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Myth Number 1: We get fat because we eat too much.

Actually: We eat too much because we’re getting fat.

Increased appetite is a side effect of the metabolic process of getting fat, not the cause. It’s like a teenage boy with an insatiable appetite, his body has decided to grow, due to metabolic and hormonal changes, and so his appetite increases to accommodate that growth.

He’s eating more because he is growing. He is not growing because he is eating more.

This makes perfect sense, right? Eating cheeseburgers won’t make you grow two inches. But growing two inches will makes you eat more cheeseburgers.

The same is true for the process of getting or growing fat.

We eat too much because we’re getting fat. We don’t get fat because we eat too much.

This is the saddest fact in all of this. When our bodies, through metabolic and hormonal processes, decide to gain weight, our appetites increase. Just when conventional wisdom begins hammering on about ‘eating less’, our bodies are simultaneously begging us to eat more. And our bodies are very hard, if not impossible, to ignore.

I know in my own life, the period of time when I was restricting calories the most – through diets like Weight Watchers and other calorie counting techniques – I was the heaviest I’ve ever been and also the hungriest. Like, the hungriest ever.

Myth Number 2:  If we ate fewer calories, we’d lose weight.

Actually: A couple of things here. If consuming too many calories was the cause of gaining weight, then obesity couldn’t exist in populations where food was scarce and malnutrition was rampant, but it does. And we’d also be able to cure it with conventional diet wisdom of calories in/calories out – but, we can’t.

Historically speaking, obesity is associated with poverty, and often exists in large percentages of the population in places where food is scare. Around the globe, malnutrition effects both the thin and the obese alike. In fact, many obese people are also malnourished. That being the case, it’s hard to argue that too much food is the root cause. People can become obese even when there isn’t enough to eat.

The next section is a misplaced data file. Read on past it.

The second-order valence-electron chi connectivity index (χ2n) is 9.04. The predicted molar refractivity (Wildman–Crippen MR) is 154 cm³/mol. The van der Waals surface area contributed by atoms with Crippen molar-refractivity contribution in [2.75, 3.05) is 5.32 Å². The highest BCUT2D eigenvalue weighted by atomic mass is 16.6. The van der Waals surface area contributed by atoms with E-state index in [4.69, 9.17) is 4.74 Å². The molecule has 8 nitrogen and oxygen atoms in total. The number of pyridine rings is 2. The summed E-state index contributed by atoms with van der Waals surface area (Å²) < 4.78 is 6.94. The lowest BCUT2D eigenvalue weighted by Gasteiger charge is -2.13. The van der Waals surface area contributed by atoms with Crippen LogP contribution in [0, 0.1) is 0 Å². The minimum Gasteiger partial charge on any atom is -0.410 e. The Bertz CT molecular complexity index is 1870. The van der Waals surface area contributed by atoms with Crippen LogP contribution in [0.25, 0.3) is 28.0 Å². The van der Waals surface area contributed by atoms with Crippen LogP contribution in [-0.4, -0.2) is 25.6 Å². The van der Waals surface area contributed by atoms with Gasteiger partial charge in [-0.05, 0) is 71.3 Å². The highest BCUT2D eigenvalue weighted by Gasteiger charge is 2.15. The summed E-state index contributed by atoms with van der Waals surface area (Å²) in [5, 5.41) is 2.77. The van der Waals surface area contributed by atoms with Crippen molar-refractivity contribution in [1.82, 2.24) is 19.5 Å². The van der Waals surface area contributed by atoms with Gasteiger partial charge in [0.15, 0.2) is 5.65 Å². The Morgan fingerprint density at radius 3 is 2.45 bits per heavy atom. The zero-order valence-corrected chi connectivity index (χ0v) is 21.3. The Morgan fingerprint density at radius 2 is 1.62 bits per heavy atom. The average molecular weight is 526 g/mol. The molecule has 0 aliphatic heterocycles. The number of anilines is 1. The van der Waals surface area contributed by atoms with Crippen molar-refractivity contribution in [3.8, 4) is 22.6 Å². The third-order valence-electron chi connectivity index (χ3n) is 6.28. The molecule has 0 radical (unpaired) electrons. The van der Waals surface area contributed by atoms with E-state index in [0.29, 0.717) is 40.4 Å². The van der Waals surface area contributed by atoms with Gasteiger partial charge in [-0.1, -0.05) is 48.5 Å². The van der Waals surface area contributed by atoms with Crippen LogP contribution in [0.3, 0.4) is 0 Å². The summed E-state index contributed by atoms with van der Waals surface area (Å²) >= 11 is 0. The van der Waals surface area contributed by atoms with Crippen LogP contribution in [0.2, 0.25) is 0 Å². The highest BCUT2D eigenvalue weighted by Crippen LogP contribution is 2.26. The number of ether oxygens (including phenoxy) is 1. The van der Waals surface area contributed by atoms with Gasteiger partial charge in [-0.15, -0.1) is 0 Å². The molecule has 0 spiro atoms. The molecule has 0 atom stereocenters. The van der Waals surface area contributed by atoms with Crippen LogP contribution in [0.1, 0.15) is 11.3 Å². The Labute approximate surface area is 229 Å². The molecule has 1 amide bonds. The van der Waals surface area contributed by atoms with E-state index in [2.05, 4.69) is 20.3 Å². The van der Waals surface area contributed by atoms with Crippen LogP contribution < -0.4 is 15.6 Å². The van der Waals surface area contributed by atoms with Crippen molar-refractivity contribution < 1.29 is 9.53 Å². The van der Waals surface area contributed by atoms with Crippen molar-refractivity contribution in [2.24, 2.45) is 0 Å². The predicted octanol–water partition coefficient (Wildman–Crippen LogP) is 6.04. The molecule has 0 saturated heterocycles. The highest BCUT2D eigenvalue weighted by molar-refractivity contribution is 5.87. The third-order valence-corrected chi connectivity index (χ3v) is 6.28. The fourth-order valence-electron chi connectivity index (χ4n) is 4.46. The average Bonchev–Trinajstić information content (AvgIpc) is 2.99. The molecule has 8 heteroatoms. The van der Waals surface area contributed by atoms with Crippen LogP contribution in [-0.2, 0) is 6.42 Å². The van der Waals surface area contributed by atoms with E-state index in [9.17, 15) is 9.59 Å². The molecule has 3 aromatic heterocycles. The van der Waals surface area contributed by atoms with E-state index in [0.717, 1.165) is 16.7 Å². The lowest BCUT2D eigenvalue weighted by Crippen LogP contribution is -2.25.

Conventional diet wisdom has done nothing to improve the situation. Reducing calories simply doesn’t work. In fact, there’s a growing body of evidence to suggest that all who try (though they might lose moderate amounts of weight in the short term) eventually gain it all back and then some.

Now sure, if you were forced into starvation you’d wither away at first, but then, you’d die. And it’s very difficult to force ourselves into starvation mode in real world. Besides, is something so uncomfortable, unnatural, difficult to maintain, and that ultimately results in death, something we can really call a cure?

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Myth Number 3: We’re fat because we’re sedentary.

Actually: As is the case with an increased appetite, lethargy is a side effect of getting fat, not the cause. 

Just like those teenage boys eat a ton, they also sleep a ton, because they’re growing. The same is true for gaining weight. When we start gaining weight, we get tired and we become sedentary to support that growth. The sedentary lifestyle is not the cause.

Another fact to note, manual labor, or a more active daily lifestyle, is also associated with poorer populations that experience malnutrition and obesity together. These populations generally earn their living though harder physical work than the wealthy and are therefore actually more active. And yet, they still have large percentages of obese people among them.

Another argument against this wisdom is that, along with the exercise explosion in the U.S. since the late 70s, we’ve still managed to have an explosion of obesity simultaneously. According to the conventional wisdom, shouldn’t more activity in the average human result in a leaner population and not a fatter one?

People didn’t always exercise in their leisure time, it was considered odd. But they were leaner. It just doesn’t add up.

Myth Number 4:  If we moved more, we’d lose weight.